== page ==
How Small Businesses Are Valued

How Small Businesses Are Valued

Almost every business owner ponders at some time: what is my business worth? Maybe it is in preparation to sell the business, raise capital, or just because you are curious. And you may think the formula and the answer is fairly simple, but unfortunately, that Is not always the case. 

Depending on the purpose of the valuation, businesses are valued in different ways. These different methods include the asset method, income method, and market method. 

In this post, we will focus on the market method. This method is the most accurate way to value businesses for the purpose of selling a business to a third party in the main street or lower middle market for M&A transactions. 


The Market Method
The market method is a comparable sale method, where a valuation expert takes data from previous sales of businesses that are similar in size and quality and follows these steps:

1.  A comparable sales report is created to help determine what multiple of earnings a business would sell for.

2.     This multiple is then applied to one of the below earnings numbers: 

a.     SDE (seller’s discretionary earnings) 

b.     Or, EBITDA (earnings before interest, taxes, depreciation and amortization) 

The main difference between the two numbers is that SDE includes EBITDA plus one owner’s salary and benefits (you typically see EBITDA used in larger valuations or transactions purchased by private equity firms).  

3.  Once you have the multiple from the comparable sales report and the earnings number, it is a simple math formula: SDE x Determined Multiple = The Value of Your Company 

Most companies sell for 2-6 times SDE. If you look at all business sales under $1 million for the last 10 years, the average multiple of SDE is 2.2 times but sometimes the multiple is not as high as the seller wants or thinks it should be.

Some clients tell us, if the multiple is only 2 times then they should just keep the company. And the truth is that if the only reason you are considering selling is for financial benefit, then yes, sometimes it is better to keep the business.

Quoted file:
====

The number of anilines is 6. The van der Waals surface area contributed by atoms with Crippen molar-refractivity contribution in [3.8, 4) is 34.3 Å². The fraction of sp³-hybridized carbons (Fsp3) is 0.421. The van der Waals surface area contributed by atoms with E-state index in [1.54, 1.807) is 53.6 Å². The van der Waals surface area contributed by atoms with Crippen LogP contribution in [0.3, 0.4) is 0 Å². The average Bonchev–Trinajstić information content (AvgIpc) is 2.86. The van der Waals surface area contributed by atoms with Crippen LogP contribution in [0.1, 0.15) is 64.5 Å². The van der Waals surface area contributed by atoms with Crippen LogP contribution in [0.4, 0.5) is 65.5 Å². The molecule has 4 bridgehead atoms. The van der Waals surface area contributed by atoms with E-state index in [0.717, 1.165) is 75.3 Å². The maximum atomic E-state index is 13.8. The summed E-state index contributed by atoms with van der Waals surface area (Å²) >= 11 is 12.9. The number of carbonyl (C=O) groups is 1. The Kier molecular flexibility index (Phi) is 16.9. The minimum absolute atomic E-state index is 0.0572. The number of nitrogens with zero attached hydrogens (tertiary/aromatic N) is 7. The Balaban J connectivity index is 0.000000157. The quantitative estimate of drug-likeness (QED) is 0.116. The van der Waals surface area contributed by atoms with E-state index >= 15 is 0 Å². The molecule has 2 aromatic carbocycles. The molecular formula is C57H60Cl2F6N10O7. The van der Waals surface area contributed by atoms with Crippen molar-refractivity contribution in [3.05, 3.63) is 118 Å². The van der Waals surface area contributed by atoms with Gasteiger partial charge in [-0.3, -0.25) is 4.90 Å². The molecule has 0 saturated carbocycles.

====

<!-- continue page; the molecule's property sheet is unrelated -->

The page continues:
But most business owners do not sell just for financial benefit, there is another life event that is the main cause for sale: retirement, health, relocation, change of passions, or desire to try something new.   


Increasing Your Business Valuation
The next question you might as is: how do I increase my multiplier? The simple answer: increase the value of your business. There are also plateaus in business valuation, the larger the SDE becomes the larger the multiple is as well. Depending on industry, you could see a multiple increase once your earnings become greater than $500,000 or $1 million. 

The best way to increase the valuation of a company is to focus on one of two areas: the quantity of earnings or the quality of earnings. Quantity is straightforward, increase the amount of SDE and the valuation goes up!

The more intricate work comes with focus on the quality of earnings. Buyers want diversified and recurring revenue streams, and stable employees. For example, most buyers want to be a business owner versus an operator (also known as absentee ownership). Buyers also value certain business attributions higher than others. If you are able to achieve this, it can also increase the multiple of the business which increases the valuation.  

Sometimes, it is not possible in increase the quantity of your earnings for whatever reason, meaning you will need to focus on the more complicated option, quality of earnings. Often, knowing where to start can be the hardest part but we can give you insight and actionable steps to take. Increasing the value of your business can be easier than you’d think. This is the area that we focus on in our Prep to Sell program.


This is a complex topic and if you would like to learn more about the valuation process or how you can increase the valuation of your business, please reach out!


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